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Structural, optical, and dielectric properties of the BaO–TiO2–P2O5 glasses

Structural, optical, and dielectric properties of the BaO–TiO2–P2O5 glasses The glass compositions 20BaO–xTiO2–(80–x)P2O5 with (x = 5, 10, and 20%mol) were elaborated by the conventional quenching method. These vitreous materials show a constant content of the barium oxide while the Ti/P ratio varies. They are characterized by X-ray diffraction in order to ascertain their amorphous nature. Density measurements are performed using diethyl orthophthalate as a medium liquid. It was found that their density and molar volume increases and reduces with TiO2 content, respectively. Raman spectroscopic analysis is employed to characterize their structural approach. This technique revealed the occurrence of various structural units of phosphate in the glass-matrix, primarily pyrophosphates, and metaphosphates. The optical absorption study of glasses confirmed the existence of Ti3+ ions in all the glassy samples, and it was found that the optical bandgap depends on the composition of the glass and reduces as the TiO2 content increases. Glass-ceramics relatives to the glasses were obtained by performing heat treatments of the glasses. The crystallized phases are identified using X-ray diffraction (XRD). It was found that a glass-ceramic containing a ferroelectric BaTiO3 phase is developed by transforming a glass composition (x = 20) to a crystalline phase. The electrical properties of the glass-ceramics are performed by impedance spectroscopy in the frequency range of 100 Hz to 1 MHz under various temperatures from 300 to 573 K. The glass-ceramic (GC) (x = 20) at room temperature has the highest dielectric constant εr = 51.6 and lower dielectric loss Tanδ = 0.005, and it was found that the glass-ceramics are mixed conductors with both ionic and electronic conductivities. The obtained results are discussed according to the chemical composition of these materials. http://www.deepdyve.com/assets/images/DeepDyve-Logo-lg.png Journal of the Australian Ceramic Society Springer Journals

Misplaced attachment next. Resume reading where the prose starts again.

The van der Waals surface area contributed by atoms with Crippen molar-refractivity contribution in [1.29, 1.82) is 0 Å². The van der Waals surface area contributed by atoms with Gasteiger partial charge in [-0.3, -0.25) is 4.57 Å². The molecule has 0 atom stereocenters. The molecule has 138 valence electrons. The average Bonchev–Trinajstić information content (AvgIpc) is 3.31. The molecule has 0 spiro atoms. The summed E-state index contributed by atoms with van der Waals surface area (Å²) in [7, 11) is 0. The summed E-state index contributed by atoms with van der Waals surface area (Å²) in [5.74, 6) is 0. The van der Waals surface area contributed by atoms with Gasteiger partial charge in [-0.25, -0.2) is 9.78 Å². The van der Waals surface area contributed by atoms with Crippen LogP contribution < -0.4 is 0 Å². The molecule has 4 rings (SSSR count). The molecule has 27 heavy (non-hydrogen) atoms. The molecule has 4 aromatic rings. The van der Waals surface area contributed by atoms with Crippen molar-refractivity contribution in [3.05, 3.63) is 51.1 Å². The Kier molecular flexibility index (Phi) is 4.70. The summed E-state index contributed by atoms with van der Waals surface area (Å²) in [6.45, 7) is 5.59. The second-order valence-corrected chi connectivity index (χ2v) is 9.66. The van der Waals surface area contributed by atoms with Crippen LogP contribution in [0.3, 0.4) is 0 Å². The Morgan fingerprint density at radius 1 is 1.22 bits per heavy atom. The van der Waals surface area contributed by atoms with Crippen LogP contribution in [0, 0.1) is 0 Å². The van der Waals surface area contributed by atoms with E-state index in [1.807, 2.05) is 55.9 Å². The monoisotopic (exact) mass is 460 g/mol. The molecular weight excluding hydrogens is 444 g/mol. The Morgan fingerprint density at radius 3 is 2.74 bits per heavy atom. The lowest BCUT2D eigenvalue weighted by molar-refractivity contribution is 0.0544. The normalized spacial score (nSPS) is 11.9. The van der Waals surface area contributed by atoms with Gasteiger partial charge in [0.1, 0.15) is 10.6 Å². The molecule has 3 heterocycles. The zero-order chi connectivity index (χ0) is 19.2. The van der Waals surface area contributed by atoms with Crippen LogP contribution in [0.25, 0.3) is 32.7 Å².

Structural, optical, and dielectric properties of the BaO–TiO2–P2O5 glasses

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Publisher
Springer Journals
Copyright
Copyright © Australian Ceramic Society 2020
ISSN
2510-1560
eISSN
2510-1579
DOI
10.1007/s41779-020-00473-1
Publisher site
See Article on Publisher Site

Abstract

The glass compositions 20BaO–xTiO2–(80–x)P2O5 with (x = 5, 10, and 20%mol) were elaborated by the conventional quenching method. These vitreous materials show a constant content of the barium oxide while the Ti/P ratio varies. They are characterized by X-ray diffraction in order to ascertain their amorphous nature. Density measurements are performed using diethyl orthophthalate as a medium liquid. It was found that their density and molar volume increases and reduces with TiO2 content, respectively. Raman spectroscopic analysis is employed to characterize their structural approach. This technique revealed the occurrence of various structural units of phosphate in the glass-matrix, primarily pyrophosphates, and metaphosphates. The optical absorption study of glasses confirmed the existence of Ti3+ ions in all the glassy samples, and it was found that the optical bandgap depends on the composition of the glass and reduces as the TiO2 content increases. Glass-ceramics relatives to the glasses were obtained by performing heat treatments of the glasses. The crystallized phases are identified using X-ray diffraction (XRD). It was found that a glass-ceramic containing a ferroelectric BaTiO3 phase is developed by transforming a glass composition (x = 20) to a crystalline phase. The electrical properties of the glass-ceramics are performed by impedance spectroscopy in the frequency range of 100 Hz to 1 MHz under various temperatures from 300 to 573 K. The glass-ceramic (GC) (x = 20) at room temperature has the highest dielectric constant εr = 51.6 and lower dielectric loss Tanδ = 0.005, and it was found that the glass-ceramics are mixed conductors with both ionic and electronic conductivities. The obtained results are discussed according to the chemical composition of these materials.

Journal

Journal of the Australian Ceramic SocietySpringer Journals

Published: Jun 26, 2020

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